To Crawl or Not to Crawl?

Guest Authored By Dr. Louisa R, PT, DPT

Blue Bird Day and baby crawling
Blue Bird Day and baby crawling

You may have heard of babies skipping their crawling milestone. You may also have heard that crawling is no longer on the developmental checklist. Perhaps you are wondering why crawling is such a big deal and why it can’t be skipped. This blog will help you understand the importance of crawling as a foundational skill for gross motor development and why we at Blue Bird include it in our curriculum, even though it is a skill that is typically seen at 8-to-11 months of age. 

 Crawling is another form of tummy time! 

Your pediatrician probably recommended that your child perform tummy time as an infant. Tummy time promotes the strength and development of the muscles behind the neck and along the spine. Similarly, crawling is a great way to strengthen those muscles, especially the muscles behind the neck. It helps your child practice maintaining head control while the rest of their body is moving. At Blue Bird Day, we use crawling to promote head control and strengthening of those spinal muscles. 

 Crawling promotes scapular strengthening and shoulder stabilization. 

What does this mean? Think about doing a pushup. When you put weight through your hands, the muscles in your shoulder, around your shoulder blade, and in your upper back have to work to prevent your upper body from collapsing to the ground. As infants, crawling is one of the first ways they are exposed to strengthening of the muscles in their shoulders and upper back. They miss out on a lot of opportunities for upper body strengthening when they do not crawl. How does this apply to our clients at Blue Bird? If our kiddos have weaker shoulders or upper bodies, crawling is a great way to promote the development of those muscles.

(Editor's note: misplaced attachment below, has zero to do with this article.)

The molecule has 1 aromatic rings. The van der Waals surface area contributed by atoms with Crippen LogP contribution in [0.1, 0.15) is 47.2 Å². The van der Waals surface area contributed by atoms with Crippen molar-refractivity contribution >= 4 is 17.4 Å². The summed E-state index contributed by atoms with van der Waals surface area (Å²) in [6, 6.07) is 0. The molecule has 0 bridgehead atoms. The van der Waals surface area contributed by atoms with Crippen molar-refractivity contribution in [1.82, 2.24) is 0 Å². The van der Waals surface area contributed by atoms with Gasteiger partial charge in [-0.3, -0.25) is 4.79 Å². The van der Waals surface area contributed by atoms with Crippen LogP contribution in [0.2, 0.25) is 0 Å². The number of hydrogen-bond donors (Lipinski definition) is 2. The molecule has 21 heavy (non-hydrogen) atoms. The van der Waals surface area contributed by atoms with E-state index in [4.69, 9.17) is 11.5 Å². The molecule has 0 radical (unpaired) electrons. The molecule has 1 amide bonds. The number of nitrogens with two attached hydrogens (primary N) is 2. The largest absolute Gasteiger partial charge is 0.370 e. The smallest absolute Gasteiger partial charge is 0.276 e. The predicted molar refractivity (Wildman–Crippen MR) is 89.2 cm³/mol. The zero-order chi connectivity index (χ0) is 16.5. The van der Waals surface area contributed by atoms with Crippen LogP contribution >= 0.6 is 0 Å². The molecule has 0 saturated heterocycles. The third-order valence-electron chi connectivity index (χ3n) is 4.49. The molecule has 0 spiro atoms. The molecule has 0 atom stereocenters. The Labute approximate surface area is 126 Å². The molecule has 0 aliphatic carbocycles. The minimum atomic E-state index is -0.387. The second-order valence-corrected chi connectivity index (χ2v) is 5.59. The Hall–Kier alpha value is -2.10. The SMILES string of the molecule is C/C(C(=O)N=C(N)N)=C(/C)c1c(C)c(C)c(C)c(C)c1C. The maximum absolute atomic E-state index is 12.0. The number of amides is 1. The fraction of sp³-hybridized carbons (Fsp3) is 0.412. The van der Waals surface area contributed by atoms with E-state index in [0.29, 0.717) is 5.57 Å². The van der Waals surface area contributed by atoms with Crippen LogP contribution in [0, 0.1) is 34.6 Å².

Crawling encourages upper and lower extremity dissociation. 

In simple terms, it means that crawling helps separate the movements of arms and legs and increases the flexibility of the spine. When a baby crawls, arms and legs should move in opposite directions. For example, when the right arm moves forward, the right leg will simultaneously be moving back. As this happens, it will cause the spine to bend to the left, and vice versa for when the left arm is moving forward. This repetitive action that is associated with crawling helps increase the flexibility of the spine since it is constantly being moved side-to-side. Our clients at Blue Bird can benefit from crawling because they work on moving their arms and legs separately! 

 Crawling can help with walking! 

The movement patterns of crawling imitate that of walking. How so? Weight-bearing and elongation. Let’s return to the example in the previous paragraph. When a baby’s right hand is moving forward, its right leg is moving back and the left leg is in the air. That means that 1) the right side of the body is elongating, and 2) the baby’s weight is on the right leg. This pattern is also repeated on the opposite side of the body. Now let’s take a look at walking. It is very subtle, but when you put weight through your right leg, the right side of your body should elongate more than it should collapse. Thus, crawling is one of the first movements where a baby learns this elongation pattern and can be considered a foundational skill for walking. 

 As you can see, crawling has many benefits for different parts of the body and plays a role in the development of gross motor skills. Our goal as therapists at Blue Bird is not only to ensure that our clients’ higherlevel targets are met, but also that they have strong foundational skills that will set them up for success. There are many foundational skills needed for the development of efficient gross motor milestones, and crawling is no exception.